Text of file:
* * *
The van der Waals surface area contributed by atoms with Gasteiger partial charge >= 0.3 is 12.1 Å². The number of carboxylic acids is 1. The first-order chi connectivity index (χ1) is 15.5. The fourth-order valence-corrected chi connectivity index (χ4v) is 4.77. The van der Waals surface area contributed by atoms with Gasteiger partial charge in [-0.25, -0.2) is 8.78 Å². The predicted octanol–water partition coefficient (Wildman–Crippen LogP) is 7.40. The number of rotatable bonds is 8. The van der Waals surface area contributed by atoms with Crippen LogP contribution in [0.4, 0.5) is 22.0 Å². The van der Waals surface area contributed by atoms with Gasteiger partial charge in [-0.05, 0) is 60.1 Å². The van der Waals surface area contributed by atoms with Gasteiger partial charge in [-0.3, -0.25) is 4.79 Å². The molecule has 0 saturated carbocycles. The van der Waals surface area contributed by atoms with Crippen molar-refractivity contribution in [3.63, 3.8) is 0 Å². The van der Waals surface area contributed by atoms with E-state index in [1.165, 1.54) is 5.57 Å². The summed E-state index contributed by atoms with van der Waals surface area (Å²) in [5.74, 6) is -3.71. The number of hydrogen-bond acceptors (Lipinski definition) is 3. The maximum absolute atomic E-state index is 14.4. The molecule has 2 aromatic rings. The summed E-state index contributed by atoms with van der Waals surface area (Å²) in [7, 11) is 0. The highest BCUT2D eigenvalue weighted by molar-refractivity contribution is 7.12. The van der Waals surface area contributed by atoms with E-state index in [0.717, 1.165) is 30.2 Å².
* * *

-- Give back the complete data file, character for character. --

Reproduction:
The van der Waals surface area contributed by atoms with Gasteiger partial charge >= 0.3 is 12.1 Å². The number of carboxylic acids is 1. The first-order chi connectivity index (χ1) is 15.5. The fourth-order valence-corrected chi connectivity index (χ4v) is 4.77. The van der Waals surface area contributed by atoms with Gasteiger partial charge in [-0.25, -0.2) is 8.78 Å². The predicted octanol–water partition coefficient (Wildman–Crippen LogP) is 7.40. The number of rotatable bonds is 8. The van der Waals surface area contributed by atoms with Crippen LogP contribution in [0.4, 0.5) is 22.0 Å². The van der Waals surface area contributed by atoms with Gasteiger partial charge in [-0.05, 0) is 60.1 Å². The van der Waals surface area contributed by atoms with Gasteiger partial charge in [-0.3, -0.25) is 4.79 Å². The molecule has 0 saturated carbocycles. The van der Waals surface area contributed by atoms with Crippen molar-refractivity contribution in [3.63, 3.8) is 0 Å². The van der Waals surface area contributed by atoms with E-state index in [1.165, 1.54) is 5.57 Å². The summed E-state index contributed by atoms with van der Waals surface area (Å²) in [5.74, 6) is -3.71. The number of hydrogen-bond acceptors (Lipinski definition) is 3. The maximum absolute atomic E-state index is 14.4. The molecule has 2 aromatic rings. The summed E-state index contributed by atoms with van der Waals surface area (Å²) in [7, 11) is 0. The highest BCUT2D eigenvalue weighted by molar-refractivity contribution is 7.12. The van der Waals surface area contributed by atoms with E-state index in [0.717, 1.165) is 30.2 Å².